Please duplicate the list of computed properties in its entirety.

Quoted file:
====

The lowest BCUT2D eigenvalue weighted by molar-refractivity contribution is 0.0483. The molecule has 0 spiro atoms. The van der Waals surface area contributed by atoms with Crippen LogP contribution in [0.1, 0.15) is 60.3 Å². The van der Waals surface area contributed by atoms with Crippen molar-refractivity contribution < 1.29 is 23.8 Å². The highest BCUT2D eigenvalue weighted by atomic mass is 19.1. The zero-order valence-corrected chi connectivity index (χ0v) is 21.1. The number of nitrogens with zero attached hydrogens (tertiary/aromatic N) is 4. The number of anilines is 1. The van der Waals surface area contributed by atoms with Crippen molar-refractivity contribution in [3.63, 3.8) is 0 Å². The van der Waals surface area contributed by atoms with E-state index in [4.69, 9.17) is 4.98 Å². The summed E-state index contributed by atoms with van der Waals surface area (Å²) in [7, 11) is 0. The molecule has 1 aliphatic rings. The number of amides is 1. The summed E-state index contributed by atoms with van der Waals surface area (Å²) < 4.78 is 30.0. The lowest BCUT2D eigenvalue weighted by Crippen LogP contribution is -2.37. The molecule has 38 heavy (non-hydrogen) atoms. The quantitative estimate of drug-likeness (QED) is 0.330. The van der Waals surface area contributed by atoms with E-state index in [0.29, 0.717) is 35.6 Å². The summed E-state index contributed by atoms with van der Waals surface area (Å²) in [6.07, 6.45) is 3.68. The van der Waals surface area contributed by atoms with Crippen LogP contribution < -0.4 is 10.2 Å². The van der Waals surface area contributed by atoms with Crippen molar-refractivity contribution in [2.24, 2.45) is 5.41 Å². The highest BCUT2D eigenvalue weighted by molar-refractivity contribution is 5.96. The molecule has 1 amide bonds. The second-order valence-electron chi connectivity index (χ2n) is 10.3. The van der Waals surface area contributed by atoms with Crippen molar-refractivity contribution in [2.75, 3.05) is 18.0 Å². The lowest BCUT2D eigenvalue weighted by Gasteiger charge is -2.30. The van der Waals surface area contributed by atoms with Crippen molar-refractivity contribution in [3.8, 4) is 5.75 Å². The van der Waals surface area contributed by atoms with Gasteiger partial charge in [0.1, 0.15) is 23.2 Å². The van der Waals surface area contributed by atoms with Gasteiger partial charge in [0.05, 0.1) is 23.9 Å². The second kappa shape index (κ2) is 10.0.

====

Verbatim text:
The lowest BCUT2D eigenvalue weighted by molar-refractivity contribution is 0.0483. The molecule has 0 spiro atoms. The van der Waals surface area contributed by atoms with Crippen LogP contribution in [0.1, 0.15) is 60.3 Å². The van der Waals surface area contributed by atoms with Crippen molar-refractivity contribution < 1.29 is 23.8 Å². The highest BCUT2D eigenvalue weighted by atomic mass is 19.1. The zero-order valence-corrected chi connectivity index (χ0v) is 21.1. The number of nitrogens with zero attached hydrogens (tertiary/aromatic N) is 4. The number of anilines is 1. The van der Waals surface area contributed by atoms with Crippen molar-refractivity contribution in [3.63, 3.8) is 0 Å². The van der Waals surface area contributed by atoms with E-state index in [4.69, 9.17) is 4.98 Å². The summed E-state index contributed by atoms with van der Waals surface area (Å²) in [7, 11) is 0. The molecule has 1 aliphatic rings. The number of amides is 1. The summed E-state index contributed by atoms with van der Waals surface area (Å²) < 4.78 is 30.0. The lowest BCUT2D eigenvalue weighted by Crippen LogP contribution is -2.37. The molecule has 38 heavy (non-hydrogen) atoms. The quantitative estimate of drug-likeness (QED) is 0.330. The van der Waals surface area contributed by atoms with E-state index in [0.29, 0.717) is 35.6 Å². The summed E-state index contributed by atoms with van der Waals surface area (Å²) in [6.07, 6.45) is 3.68. The van der Waals surface area contributed by atoms with Crippen LogP contribution < -0.4 is 10.2 Å². The van der Waals surface area contributed by atoms with Crippen molar-refractivity contribution in [2.24, 2.45) is 5.41 Å². The highest BCUT2D eigenvalue weighted by molar-refractivity contribution is 5.96. The molecule has 1 amide bonds. The second-order valence-electron chi connectivity index (χ2n) is 10.3. The van der Waals surface area contributed by atoms with Crippen molar-refractivity contribution in [2.75, 3.05) is 18.0 Å². The lowest BCUT2D eigenvalue weighted by Gasteiger charge is -2.30. The van der Waals surface area contributed by atoms with Crippen molar-refractivity contribution in [3.8, 4) is 5.75 Å². The van der Waals surface area contributed by atoms with Gasteiger partial charge in [0.1, 0.15) is 23.2 Å². The van der Waals surface area contributed by atoms with Gasteiger partial charge in [0.05, 0.1) is 23.9 Å². The second kappa shape index (κ2) is 10.0.